Environmentally friendly cleaning products are a slowly growing rage. For those who take an active interest in the cleanliness of their homes, going green is the difference between having a home that smells like an odd sort of toxic lemon, to having a more natural smell.
In either case however, the level of cleanliness is about the same.
The difference between these “green” house cleaning products and their more traditional counterparts, is that the ingredients are more plant-based than the typical Windex or Mr. Clean. Some of these products may have none of the chlorine, glycol ethers, acids or other caustics that obviously kill germs but can also do a number on the way your home smells.
While some households are going green, the organic revolution is more of an underground trend than it is an actual revolution. This is because while Americans are all for a healthier environment on paper, the thought of altering what we are used to in terms of cleaning products doesn’t seem that worth it.
Plus the thought of running around attempting to find green products, doesn’t sit well with most when buying a can of Comet or bottle of 409 is so much simpler. (Although, some retailers have jumped on the bandwagon. Target and Linens ‘n Things both sell some green cleaning products.)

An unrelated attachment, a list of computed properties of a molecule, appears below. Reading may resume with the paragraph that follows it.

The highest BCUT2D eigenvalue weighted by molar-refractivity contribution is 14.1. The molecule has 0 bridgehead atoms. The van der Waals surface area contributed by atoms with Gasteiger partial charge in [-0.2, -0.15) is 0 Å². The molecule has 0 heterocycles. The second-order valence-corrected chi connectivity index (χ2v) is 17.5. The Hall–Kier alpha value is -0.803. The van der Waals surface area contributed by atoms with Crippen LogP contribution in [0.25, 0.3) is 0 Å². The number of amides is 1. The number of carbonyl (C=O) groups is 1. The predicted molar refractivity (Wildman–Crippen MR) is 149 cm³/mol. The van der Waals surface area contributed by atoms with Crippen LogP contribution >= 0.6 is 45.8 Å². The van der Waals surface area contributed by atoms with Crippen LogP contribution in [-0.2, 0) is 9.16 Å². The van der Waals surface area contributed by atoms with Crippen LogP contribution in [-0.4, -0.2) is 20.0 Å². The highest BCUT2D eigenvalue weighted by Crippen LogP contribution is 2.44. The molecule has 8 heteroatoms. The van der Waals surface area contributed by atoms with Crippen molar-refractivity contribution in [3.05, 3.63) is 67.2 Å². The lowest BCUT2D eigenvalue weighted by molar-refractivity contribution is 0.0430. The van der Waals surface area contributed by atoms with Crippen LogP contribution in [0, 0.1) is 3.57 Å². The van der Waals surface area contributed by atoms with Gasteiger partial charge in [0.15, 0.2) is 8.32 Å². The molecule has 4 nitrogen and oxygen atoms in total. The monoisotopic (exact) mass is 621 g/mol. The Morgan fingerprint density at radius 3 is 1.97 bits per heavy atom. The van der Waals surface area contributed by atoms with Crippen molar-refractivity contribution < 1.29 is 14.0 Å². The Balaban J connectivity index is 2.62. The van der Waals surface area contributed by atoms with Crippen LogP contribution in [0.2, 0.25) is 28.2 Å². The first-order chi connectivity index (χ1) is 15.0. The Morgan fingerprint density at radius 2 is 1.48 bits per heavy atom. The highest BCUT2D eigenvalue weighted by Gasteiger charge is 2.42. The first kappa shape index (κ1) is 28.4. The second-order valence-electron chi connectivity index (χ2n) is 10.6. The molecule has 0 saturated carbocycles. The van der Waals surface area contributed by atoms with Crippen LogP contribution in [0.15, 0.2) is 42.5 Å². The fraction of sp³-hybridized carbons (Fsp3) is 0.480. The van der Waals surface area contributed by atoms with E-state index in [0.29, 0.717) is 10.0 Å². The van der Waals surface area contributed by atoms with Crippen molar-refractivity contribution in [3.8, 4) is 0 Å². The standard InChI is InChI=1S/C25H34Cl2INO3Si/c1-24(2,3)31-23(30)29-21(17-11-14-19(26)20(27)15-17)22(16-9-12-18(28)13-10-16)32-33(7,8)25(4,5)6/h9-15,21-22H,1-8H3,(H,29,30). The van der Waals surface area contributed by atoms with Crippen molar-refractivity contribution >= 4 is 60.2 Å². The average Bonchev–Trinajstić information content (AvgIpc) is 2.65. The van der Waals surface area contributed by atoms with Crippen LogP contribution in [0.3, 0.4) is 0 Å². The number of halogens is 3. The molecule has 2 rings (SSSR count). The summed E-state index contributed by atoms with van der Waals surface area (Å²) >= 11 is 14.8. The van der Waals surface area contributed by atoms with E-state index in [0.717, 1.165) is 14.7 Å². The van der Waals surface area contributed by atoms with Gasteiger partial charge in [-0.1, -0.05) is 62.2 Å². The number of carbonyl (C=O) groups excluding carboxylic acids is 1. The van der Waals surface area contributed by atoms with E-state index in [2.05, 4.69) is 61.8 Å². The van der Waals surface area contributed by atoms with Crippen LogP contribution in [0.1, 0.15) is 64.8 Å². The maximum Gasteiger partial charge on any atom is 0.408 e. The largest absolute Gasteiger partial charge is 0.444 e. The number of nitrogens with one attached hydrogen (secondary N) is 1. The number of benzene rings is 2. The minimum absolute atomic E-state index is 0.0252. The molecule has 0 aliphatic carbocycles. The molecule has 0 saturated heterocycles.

In April of last year, a report by UC Berkeley found that some household cleaners actually do emit unsafe levels of pollutants. However, are the levels enough to really kill us?
You have to factor in the fact that people have been cleaning their homes with traditional cleaners (and by “traditional” this would include products such as Comet, Windex, Lysol) for many years and no one has died or had severe negative effects to their health.
So, is the whole marketing scheme behind green products another scare tactic to make people think that going green with the cleaning will be more beneficial to their health? After all, the marketing for these products is multi-tiered. Not only are consumers told that they are helping the environment, but they also buy into the idea that somehow traditional cleaning products are unsafe.
And the marketing tactic must be working. Windex now produces a version of their traditional formula without ammonia and other cleaning product companies have followed suit.
Obviously, it doesn’t hurt to buy green products, but when people are scared into believing that there is somehow something harmful about what they are already using, there is something wrong with that. It is all so typical of marketing however, that that may be part of the reason why the green cleaning revolution will remain a mostly underground trend.